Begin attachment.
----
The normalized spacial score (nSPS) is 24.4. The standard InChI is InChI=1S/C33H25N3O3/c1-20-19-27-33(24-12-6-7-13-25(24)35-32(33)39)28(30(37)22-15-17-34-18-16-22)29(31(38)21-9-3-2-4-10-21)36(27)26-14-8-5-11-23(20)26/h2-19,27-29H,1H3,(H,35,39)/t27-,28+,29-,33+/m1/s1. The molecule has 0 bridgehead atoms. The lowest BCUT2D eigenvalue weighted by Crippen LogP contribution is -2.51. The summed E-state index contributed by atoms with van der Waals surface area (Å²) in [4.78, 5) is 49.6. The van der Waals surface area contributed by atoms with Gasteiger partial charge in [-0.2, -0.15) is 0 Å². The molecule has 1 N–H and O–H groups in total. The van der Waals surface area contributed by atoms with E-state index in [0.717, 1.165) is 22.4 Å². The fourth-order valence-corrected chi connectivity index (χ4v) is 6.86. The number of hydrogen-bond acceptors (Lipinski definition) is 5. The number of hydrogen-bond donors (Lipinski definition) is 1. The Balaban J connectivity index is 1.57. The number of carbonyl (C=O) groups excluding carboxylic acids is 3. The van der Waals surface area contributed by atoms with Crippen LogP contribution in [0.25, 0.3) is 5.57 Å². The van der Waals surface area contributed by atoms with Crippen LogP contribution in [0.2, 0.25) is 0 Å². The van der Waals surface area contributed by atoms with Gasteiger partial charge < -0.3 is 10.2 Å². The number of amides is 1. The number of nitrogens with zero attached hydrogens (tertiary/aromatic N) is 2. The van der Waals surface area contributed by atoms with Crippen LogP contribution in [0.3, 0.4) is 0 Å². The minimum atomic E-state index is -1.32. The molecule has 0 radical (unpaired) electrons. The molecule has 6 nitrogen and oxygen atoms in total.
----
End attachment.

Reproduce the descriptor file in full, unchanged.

The normalized spacial score (nSPS) is 24.4. The standard InChI is InChI=1S/C33H25N3O3/c1-20-19-27-33(24-12-6-7-13-25(24)35-32(33)39)28(30(37)22-15-17-34-18-16-22)29(31(38)21-9-3-2-4-10-21)36(27)26-14-8-5-11-23(20)26/h2-19,27-29H,1H3,(H,35,39)/t27-,28+,29-,33+/m1/s1. The molecule has 0 bridgehead atoms. The lowest BCUT2D eigenvalue weighted by Crippen LogP contribution is -2.51. The summed E-state index contributed by atoms with van der Waals surface area (Å²) in [4.78, 5) is 49.6. The van der Waals surface area contributed by atoms with Gasteiger partial charge in [-0.2, -0.15) is 0 Å². The molecule has 1 N–H and O–H groups in total. The van der Waals surface area contributed by atoms with E-state index in [0.717, 1.165) is 22.4 Å². The fourth-order valence-corrected chi connectivity index (χ4v) is 6.86. The number of hydrogen-bond acceptors (Lipinski definition) is 5. The number of hydrogen-bond donors (Lipinski definition) is 1. The Balaban J connectivity index is 1.57. The number of carbonyl (C=O) groups excluding carboxylic acids is 3. The van der Waals surface area contributed by atoms with Crippen LogP contribution in [0.25, 0.3) is 5.57 Å². The van der Waals surface area contributed by atoms with Crippen LogP contribution in [0.2, 0.25) is 0 Å². The van der Waals surface area contributed by atoms with Gasteiger partial charge < -0.3 is 10.2 Å². The number of amides is 1. The number of nitrogens with zero attached hydrogens (tertiary/aromatic N) is 2. The van der Waals surface area contributed by atoms with Crippen LogP contribution in [0.3, 0.4) is 0 Å². The minimum atomic E-state index is -1.32. The molecule has 0 radical (unpaired) electrons. The molecule has 6 nitrogen and oxygen atoms in total.